Domestic and intimate partner violence, femicide, and poverty

16 Days of Activism

The United Nations Universal Declaration of Human Rights proclaimed that “freedom from fear” is the highest aspiration of the common people. But globally, poverty not only enables fear, it perpetuates it – particularly for women enduring domestic abuse. 

Poverty is directly linked to and an overlooked consequence of domestic violence. The harsh reality is that for women worldwide, the poorer you are, the more at risk you are to experiencing domestic abuse.

For many women in domestic violence situations, freedom seems near impossible because of their socio-economic status. Financial dependance and coercion, eroded social safety nets, and inflexible, low-paying jobs all make it extremely difficult for women experiencing intimate partner violence (IPV) to leave their abusers. A crushing 97% of domestic abuse victims report that their abuser coercively controls their finances. One survivor bravely shared her story with the Guardian last month, explaining how her physically abusive ex-husband pinned “all loans, bills, and credit cars” to her name. “He had made me financially destitute. I couldn’t even afford the diesel to get to work.” In situations like this, feeling trapped is inevitable and devastating.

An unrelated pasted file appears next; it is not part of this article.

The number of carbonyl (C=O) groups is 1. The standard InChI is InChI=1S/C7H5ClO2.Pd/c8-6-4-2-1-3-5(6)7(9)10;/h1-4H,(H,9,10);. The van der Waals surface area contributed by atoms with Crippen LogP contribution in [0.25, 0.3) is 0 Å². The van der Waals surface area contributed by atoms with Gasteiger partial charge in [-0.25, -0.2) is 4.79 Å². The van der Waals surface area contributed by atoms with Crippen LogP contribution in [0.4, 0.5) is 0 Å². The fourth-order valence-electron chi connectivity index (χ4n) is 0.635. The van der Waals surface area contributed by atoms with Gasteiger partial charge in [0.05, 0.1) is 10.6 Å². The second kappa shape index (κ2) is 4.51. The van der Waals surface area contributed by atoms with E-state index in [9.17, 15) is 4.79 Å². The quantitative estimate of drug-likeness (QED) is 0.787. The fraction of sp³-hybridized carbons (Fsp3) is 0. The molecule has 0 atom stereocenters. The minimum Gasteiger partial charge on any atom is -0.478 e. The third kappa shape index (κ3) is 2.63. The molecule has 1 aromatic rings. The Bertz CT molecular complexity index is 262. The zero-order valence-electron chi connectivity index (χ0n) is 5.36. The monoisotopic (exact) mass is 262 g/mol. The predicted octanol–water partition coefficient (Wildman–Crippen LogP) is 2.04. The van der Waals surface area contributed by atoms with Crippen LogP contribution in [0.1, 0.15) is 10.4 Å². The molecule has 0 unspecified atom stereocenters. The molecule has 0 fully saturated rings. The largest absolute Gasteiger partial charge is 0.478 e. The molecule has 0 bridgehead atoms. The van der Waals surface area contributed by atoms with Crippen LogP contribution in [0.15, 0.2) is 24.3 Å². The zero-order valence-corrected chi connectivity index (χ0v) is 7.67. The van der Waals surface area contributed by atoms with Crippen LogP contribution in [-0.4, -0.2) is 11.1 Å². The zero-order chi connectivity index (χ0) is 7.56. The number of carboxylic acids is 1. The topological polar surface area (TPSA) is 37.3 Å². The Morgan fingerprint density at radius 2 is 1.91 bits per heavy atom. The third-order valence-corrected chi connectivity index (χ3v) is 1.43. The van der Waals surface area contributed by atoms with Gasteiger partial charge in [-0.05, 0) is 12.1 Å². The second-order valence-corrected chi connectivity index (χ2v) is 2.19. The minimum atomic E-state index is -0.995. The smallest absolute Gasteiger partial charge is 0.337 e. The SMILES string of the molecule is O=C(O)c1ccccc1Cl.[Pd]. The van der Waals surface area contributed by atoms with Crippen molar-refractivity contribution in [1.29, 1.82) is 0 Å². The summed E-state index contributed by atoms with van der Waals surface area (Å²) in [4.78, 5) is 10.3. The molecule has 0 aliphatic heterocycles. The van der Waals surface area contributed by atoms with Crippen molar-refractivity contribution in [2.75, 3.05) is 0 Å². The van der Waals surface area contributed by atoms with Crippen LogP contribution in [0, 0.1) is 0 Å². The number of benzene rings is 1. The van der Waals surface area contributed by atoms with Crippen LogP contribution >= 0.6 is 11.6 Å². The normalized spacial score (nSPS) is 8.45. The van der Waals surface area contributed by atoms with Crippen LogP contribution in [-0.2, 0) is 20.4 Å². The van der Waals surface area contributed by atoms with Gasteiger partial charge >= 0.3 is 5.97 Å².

A 2017 study found that IPV rates were highest in the poorest neighborhoods, a finding that corroborates the fact that women are 3.5 times more likely to experience domestic violence if they live in a low-income household. That makes eradicating poverty a gendered issue. 

Women’s economic empowerment interventions are critical to meaningfully preventing domestic abuse. If women need economic and social support to leave abusive situations, it only makes sense that governments and civil society alike work to better women’s economic and social support systems.  

To truly fight IPV, we need to advocate for globally progressive economic policies like unemployment insurance, expanding child care access, and increasing the minimum wage that would enable the financial stability that women of all income levels need to leave IPV situations. 

Click here to learn more about how to support the NGOs doing the work to combat domestic violence nationwide by eradicating poverty.